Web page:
By Naadiya Adams
Developed with Oxford University and based on two regimens, the vaccine shows an average efficacy of 70%.
The first involving two full doses at least a month apart proving to be 62% effective. A second regimen, involving a half dose followed by a full dose at least one month later, was 90% effective, the company said.
The Phase 3 clinical trials are based on 131 coronavirus infections in Britain and Brazil among nearly 23,000 volunteers, with half receiving the vaccine and half getting a placebo.
The results are a triumph but come after Pfizer and Moderna vaccines showed 95% protection.
However, the Oxford injection is far cheaper, and can be stored a lot easier while getting to every corner of the world than the other two.
Government in the UK has pre-ordered 100 million doses of the Oxford vaccine, and AstraZeneca says it will make three billion doses for the world next year.
Prime Minister Boris Johnson said it was “incredibly exciting news” and that while there were still safety checks to come, “these are fantastic results,” adding that people most in need of a vaccination in the UK might be able to get one by Easter.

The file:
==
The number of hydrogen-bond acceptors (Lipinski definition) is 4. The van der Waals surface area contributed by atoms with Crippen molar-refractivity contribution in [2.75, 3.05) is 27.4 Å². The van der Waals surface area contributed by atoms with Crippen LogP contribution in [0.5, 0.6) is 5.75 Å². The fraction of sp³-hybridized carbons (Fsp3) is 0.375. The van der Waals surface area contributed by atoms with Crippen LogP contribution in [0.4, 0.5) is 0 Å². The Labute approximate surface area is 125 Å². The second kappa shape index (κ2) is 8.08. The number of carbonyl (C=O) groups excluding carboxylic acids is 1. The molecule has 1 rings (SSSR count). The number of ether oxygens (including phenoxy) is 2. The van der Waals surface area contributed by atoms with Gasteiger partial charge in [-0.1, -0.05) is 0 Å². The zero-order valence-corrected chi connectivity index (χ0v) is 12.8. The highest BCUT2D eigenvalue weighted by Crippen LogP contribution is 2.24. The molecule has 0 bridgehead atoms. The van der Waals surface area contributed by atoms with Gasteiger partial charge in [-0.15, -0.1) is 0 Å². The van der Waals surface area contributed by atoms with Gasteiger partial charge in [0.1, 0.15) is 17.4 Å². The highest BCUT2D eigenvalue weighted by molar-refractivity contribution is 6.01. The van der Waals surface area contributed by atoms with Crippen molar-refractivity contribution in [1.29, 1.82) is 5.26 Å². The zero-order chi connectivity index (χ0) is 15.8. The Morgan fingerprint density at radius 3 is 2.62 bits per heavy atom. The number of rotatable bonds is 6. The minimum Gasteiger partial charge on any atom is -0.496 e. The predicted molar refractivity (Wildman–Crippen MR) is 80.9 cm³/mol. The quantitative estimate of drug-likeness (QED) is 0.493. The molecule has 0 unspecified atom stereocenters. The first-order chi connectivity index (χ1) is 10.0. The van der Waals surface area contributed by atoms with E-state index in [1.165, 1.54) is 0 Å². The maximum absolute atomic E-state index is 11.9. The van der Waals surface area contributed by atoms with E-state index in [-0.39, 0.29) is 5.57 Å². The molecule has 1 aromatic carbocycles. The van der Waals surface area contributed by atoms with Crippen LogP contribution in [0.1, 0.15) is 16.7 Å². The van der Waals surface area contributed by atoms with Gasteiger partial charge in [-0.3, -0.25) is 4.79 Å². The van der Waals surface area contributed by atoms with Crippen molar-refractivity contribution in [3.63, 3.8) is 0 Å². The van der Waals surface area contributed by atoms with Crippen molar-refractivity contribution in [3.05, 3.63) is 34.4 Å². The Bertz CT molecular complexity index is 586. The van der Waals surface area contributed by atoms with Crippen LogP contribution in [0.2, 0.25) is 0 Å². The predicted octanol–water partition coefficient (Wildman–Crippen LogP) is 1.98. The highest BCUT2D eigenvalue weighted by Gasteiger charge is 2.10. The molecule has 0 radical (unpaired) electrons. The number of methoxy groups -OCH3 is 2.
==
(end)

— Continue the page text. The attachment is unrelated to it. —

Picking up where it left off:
But where does that leave South Africa in the race to obtain a COVID19 vaccine?
At a ministerial level, discussions are underway to secure vaccines for the country, but Co-director of South Africa’s COVID-19 Ministerial Advisory Council, Professor Salim Abdool Karim says “The news of the vaccines has come fast,” they thought they had a whole year to acquire and draft a vaccine distribution plan.
Wealthier countries have already pre-procured large orders of the vaccines that will be available, however the Bill and Melinda Foundation have been very progressive with the COVAX programme in negotiating prices and ensuring equitable distribution for developing countries. And while AstraZeneca presents new opportunities, Karim says we will likely only get a vaccine in South Africa by mid-2021.